The MammaPrint test uses the latest in
molecular technology to predict whether existing cancer will
metastasize (spread to other parts of a patient's body). The test
relies on microarray analysis, a powerful tool for simultaneously
studying the patterns of behavior of large numbers of genes in
The recurrence of cancer is partly dependent
on the activation and suppression of certain genes located in the
tumor. Prognostic tests like the MammaPrint can measure the activity
of these genes, and thus help physicians understand their patients'
odds of the cancer spreading.
MammaPrint was developed by Agendia, a laboratory located in
Amsterdam, Netherlands, where the product has been on the market
"Clearance of the MammaPrint test marks a step forward in the
initiative to bring molecular-based medicine into current practice,"
said Andrew C. von Eschenbach, M.D., Commissioner of Food and Drugs.
"MammaPrint results will provide patients and physicians with more
information about the prospects for the outcome of the disease. This
information will support treatment decisions."
Agendia compared the genetic profiles of a large number of women
suffering from breast cancer and identified a set of 70 genes whose
activity confers information about the likelihood of tumor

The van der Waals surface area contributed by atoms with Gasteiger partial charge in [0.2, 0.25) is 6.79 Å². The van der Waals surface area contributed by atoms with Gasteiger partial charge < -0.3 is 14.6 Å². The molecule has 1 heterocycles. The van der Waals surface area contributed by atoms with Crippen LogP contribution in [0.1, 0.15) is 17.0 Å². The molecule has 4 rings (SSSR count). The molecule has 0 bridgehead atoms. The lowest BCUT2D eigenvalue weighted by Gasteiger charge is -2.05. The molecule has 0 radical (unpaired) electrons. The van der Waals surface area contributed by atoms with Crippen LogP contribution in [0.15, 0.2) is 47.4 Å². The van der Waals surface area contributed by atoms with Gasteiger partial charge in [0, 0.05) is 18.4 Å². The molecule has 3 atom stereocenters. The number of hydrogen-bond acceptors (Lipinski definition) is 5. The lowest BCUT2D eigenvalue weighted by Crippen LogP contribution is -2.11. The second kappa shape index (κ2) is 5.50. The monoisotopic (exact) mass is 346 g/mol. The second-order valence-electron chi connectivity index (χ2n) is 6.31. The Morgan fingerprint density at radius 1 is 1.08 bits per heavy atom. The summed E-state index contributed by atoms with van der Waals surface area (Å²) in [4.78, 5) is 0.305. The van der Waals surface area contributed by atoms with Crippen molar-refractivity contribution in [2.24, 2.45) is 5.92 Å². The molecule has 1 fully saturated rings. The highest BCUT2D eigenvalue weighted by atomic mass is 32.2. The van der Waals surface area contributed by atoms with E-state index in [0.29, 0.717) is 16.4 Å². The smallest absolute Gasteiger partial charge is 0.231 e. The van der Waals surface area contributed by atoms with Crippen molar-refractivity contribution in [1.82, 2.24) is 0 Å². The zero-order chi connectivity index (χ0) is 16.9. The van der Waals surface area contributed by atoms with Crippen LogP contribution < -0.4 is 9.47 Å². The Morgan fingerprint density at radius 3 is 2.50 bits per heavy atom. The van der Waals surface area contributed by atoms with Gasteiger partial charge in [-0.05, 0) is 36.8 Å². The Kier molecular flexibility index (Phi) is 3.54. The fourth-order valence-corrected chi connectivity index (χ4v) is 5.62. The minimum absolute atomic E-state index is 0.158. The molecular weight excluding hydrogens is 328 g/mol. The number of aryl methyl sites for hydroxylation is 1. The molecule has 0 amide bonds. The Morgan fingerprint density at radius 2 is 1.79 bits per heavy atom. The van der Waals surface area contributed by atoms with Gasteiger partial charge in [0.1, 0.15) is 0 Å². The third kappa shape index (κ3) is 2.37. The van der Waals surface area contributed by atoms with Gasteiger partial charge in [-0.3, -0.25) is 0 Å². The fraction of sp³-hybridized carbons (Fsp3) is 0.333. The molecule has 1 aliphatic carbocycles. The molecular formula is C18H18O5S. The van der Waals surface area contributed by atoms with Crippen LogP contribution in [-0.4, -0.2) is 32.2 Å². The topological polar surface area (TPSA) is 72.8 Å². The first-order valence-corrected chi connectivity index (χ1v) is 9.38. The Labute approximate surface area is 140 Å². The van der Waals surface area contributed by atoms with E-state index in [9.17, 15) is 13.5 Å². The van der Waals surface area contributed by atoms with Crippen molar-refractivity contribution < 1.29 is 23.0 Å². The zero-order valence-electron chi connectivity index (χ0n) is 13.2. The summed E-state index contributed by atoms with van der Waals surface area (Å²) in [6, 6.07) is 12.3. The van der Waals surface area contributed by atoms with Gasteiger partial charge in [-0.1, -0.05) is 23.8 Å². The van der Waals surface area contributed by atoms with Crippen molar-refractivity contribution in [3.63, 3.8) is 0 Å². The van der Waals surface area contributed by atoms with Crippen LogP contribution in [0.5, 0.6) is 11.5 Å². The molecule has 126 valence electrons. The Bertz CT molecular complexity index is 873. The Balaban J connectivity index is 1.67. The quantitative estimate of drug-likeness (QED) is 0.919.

recurrence. The MammaPrint test measures the level of activity of
each of these genes in a sample of a woman's surgically removed
breast cancer tumor, then uses a specific formula, known as an
algorithm, to produce a score that determines whether the patient is
deemed low-risk or high-risk for spread of the cancer to another
site. The result may help a doctor in planning appropriate follow-up
for a patient when used with other clinical information and
The MammaPrint is the first cleared in vitro diagnostic
multivariate index assay device. Several months ago, FDA issued a
draft guidance document concerning the need for these complex
molecular tests to meet pre-market review and post-market device
requirements even when the tests are developed and used by a single
laboratory. Although FDA regulates diagnostic tests sold to
laboratories, hospitals and physicians, it uses discretion when
regulating tests developed and performed by single laboratories.